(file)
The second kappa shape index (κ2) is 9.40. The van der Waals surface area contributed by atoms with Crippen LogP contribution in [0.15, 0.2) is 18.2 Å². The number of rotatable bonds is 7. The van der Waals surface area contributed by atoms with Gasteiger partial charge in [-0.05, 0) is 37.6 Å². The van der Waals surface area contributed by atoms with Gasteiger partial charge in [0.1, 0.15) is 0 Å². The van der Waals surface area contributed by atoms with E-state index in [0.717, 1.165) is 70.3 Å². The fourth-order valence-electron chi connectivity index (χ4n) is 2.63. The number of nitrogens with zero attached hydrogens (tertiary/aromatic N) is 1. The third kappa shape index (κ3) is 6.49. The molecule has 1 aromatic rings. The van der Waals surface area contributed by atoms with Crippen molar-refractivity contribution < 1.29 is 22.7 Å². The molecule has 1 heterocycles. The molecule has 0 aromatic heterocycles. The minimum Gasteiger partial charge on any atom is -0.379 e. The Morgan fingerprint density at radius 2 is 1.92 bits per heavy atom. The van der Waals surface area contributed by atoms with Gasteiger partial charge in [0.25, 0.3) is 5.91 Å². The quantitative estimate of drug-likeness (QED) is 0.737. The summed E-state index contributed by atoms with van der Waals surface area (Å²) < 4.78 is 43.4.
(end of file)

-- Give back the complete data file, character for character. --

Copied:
The second kappa shape index (κ2) is 9.40. The van der Waals surface area contributed by atoms with Crippen LogP contribution in [0.15, 0.2) is 18.2 Å². The number of rotatable bonds is 7. The van der Waals surface area contributed by atoms with Gasteiger partial charge in [-0.05, 0) is 37.6 Å². The van der Waals surface area contributed by atoms with Gasteiger partial charge in [0.1, 0.15) is 0 Å². The van der Waals surface area contributed by atoms with E-state index in [0.717, 1.165) is 70.3 Å². The fourth-order valence-electron chi connectivity index (χ4n) is 2.63. The number of nitrogens with zero attached hydrogens (tertiary/aromatic N) is 1. The third kappa shape index (κ3) is 6.49. The molecule has 1 aromatic rings. The van der Waals surface area contributed by atoms with Crippen molar-refractivity contribution < 1.29 is 22.7 Å². The molecule has 1 heterocycles. The molecule has 0 aromatic heterocycles. The minimum Gasteiger partial charge on any atom is -0.379 e. The Morgan fingerprint density at radius 2 is 1.92 bits per heavy atom. The van der Waals surface area contributed by atoms with Gasteiger partial charge in [0.25, 0.3) is 5.91 Å². The quantitative estimate of drug-likeness (QED) is 0.737. The summed E-state index contributed by atoms with van der Waals surface area (Å²) < 4.78 is 43.4.